Friday, November 21, 2008

What Types of Urban Development Pay? Part II

This is Part II of a breakdown on recent findings studying Downtown Roanoke, Virginia and the recommendations that resulted.

Last time, we found that surface parking was a good money maker for urban land owners, while development didn't make sense without a government subsidy. Now let's look at how these development choices add up for local government. We compared annual property tax revenues with city spending per acre to find the public return on investment.

1. Surface Parking. This popular downtown land use puts local government in the red, effectively moving money from other uses to land owners, though not as much as other options.

2. Historic Rehabilitation. In urban areas, state and federal income tax credits are not enough for developers to invest. Local tax breaks make the difference, and caused a (re)building boom in the study area. The costs are steep though, with the city's return on investment at -50%, moving tax money to support preservation. 
3. Subsidized Development. When local government holds the entire bag for subsidizing development enough to see results, the costs are staggering. In the case study, land was given for free to a developer. The public return on investment was around -3000%. These projects are few and far between, because they can bankrupt local government.

4. For Profit Development. Of all of the examples identified in this section of the study, this was the only one that produced a favorable rate of return for the city, a handsome 1,240%. No example could be found during the twenty year study period.

Note: These numbers assume an identical development with the same land area (except the surface parking, which lacks a building) and the same 20 year financing.

Next time we'll compare the public and private returns on investment and see if their relationships square with the findings of the study.

Thursday, November 13, 2008

What Types of Urban Development Pay?

I recently completed a research project on what rate of return different types of land development will produce as part of a greater project. I looked at the four main types of development observed in an urban study area over a twenty year span: surface parking, historic rehabilitation, subsidized development, and walkable private for-profit development. My interest in profitability stems from conversations with developers last year who reported that they had to make a 30% return on their investment in order to consider a project.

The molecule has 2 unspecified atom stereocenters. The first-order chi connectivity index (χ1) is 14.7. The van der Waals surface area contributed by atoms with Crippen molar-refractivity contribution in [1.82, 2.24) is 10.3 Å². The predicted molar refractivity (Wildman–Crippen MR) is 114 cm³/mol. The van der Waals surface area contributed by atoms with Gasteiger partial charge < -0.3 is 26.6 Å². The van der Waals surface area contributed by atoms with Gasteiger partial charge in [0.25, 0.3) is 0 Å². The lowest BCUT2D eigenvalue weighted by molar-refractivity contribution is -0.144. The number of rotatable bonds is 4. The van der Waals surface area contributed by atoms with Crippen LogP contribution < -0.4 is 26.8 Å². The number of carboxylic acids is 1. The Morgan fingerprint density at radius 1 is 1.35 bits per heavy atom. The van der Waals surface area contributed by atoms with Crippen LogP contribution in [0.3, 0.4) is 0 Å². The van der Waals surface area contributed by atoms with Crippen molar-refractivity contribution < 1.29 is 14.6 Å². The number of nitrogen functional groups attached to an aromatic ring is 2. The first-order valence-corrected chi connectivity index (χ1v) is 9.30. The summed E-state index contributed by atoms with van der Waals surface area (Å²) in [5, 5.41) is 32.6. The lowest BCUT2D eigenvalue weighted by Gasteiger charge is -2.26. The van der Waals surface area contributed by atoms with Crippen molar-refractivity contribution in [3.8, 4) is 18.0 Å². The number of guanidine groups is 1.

1. Surface Parking. It's cheap, it's profitable, it's the most common type of development in the study area. The return on investment is well beyond 100%, assuming appreciation in land value over twenty years.

2. Historic Rehabilitation. It's expensive, it gets federal, state, and local tax breaks, and there are many examples in the study area. The return on investment ranges between 30% and 40%. Some of the largest empty historic buildings haven't been restored, but it may only be a matter of time, or a problem related to the scale of the costs.

3. Subsidized Development. It's not as expensive as a rehab project and the financing is much simpler. There's only one catch: the government has to foot a major portion of the bill, if not the whole thing. The return on investment is similar to historic rehab, between 30 and 40%. A handful of these were found.

4. For Profit Development. It's expensive, it gets no handouts of any kind, and the return is only about 20%. No surprise, you don't see a lot of this, and none at an urban scale. The only recent for profit development has been low density and auto-oriented.

Note: These numbers assume an identical development with the same land area (except the surface parking, which lacks a building) and the same 20 year financing.

Next up I'll talk about how these development choices work out for local government.